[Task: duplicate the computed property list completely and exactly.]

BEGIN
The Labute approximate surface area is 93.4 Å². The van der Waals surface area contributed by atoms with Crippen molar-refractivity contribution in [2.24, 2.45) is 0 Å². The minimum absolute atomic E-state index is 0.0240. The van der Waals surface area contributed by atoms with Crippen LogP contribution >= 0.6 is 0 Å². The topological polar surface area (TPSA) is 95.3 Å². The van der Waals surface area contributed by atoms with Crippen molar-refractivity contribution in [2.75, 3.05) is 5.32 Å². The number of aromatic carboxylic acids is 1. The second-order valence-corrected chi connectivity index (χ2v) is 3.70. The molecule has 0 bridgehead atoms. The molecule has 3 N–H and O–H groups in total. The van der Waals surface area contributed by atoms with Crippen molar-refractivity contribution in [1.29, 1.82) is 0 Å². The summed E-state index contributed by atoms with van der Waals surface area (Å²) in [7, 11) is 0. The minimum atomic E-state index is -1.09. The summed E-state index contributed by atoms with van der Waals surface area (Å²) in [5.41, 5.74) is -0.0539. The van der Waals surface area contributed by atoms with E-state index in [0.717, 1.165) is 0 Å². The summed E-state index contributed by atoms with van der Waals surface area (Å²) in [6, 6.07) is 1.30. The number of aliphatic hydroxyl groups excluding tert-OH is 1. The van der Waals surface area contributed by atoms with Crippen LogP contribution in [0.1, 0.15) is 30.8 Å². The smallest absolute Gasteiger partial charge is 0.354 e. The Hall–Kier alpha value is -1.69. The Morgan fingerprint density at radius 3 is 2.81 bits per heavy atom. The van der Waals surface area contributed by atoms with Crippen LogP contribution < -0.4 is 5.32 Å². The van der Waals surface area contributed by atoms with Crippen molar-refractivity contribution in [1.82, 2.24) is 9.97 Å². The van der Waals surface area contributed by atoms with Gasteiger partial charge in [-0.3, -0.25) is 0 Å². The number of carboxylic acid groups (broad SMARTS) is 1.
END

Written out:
The Labute approximate surface area is 93.4 Å². The van der Waals surface area contributed by atoms with Crippen molar-refractivity contribution in [2.24, 2.45) is 0 Å². The minimum absolute atomic E-state index is 0.0240. The van der Waals surface area contributed by atoms with Crippen LogP contribution >= 0.6 is 0 Å². The topological polar surface area (TPSA) is 95.3 Å². The van der Waals surface area contributed by atoms with Crippen molar-refractivity contribution in [2.75, 3.05) is 5.32 Å². The number of aromatic carboxylic acids is 1. The second-order valence-corrected chi connectivity index (χ2v) is 3.70. The molecule has 0 bridgehead atoms. The molecule has 3 N–H and O–H groups in total. The van der Waals surface area contributed by atoms with Crippen molar-refractivity contribution in [1.29, 1.82) is 0 Å². The summed E-state index contributed by atoms with van der Waals surface area (Å²) in [7, 11) is 0. The minimum atomic E-state index is -1.09. The summed E-state index contributed by atoms with van der Waals surface area (Å²) in [5.41, 5.74) is -0.0539. The van der Waals surface area contributed by atoms with E-state index in [0.717, 1.165) is 0 Å². The summed E-state index contributed by atoms with van der Waals surface area (Å²) in [6, 6.07) is 1.30. The number of aliphatic hydroxyl groups excluding tert-OH is 1. The van der Waals surface area contributed by atoms with Crippen LogP contribution in [0.1, 0.15) is 30.8 Å². The smallest absolute Gasteiger partial charge is 0.354 e. The Hall–Kier alpha value is -1.69. The Morgan fingerprint density at radius 3 is 2.81 bits per heavy atom. The van der Waals surface area contributed by atoms with Crippen LogP contribution < -0.4 is 5.32 Å². The van der Waals surface area contributed by atoms with Crippen molar-refractivity contribution in [1.82, 2.24) is 9.97 Å². The van der Waals surface area contributed by atoms with Gasteiger partial charge in [-0.3, -0.25) is 0 Å². The number of carboxylic acid groups (broad SMARTS) is 1.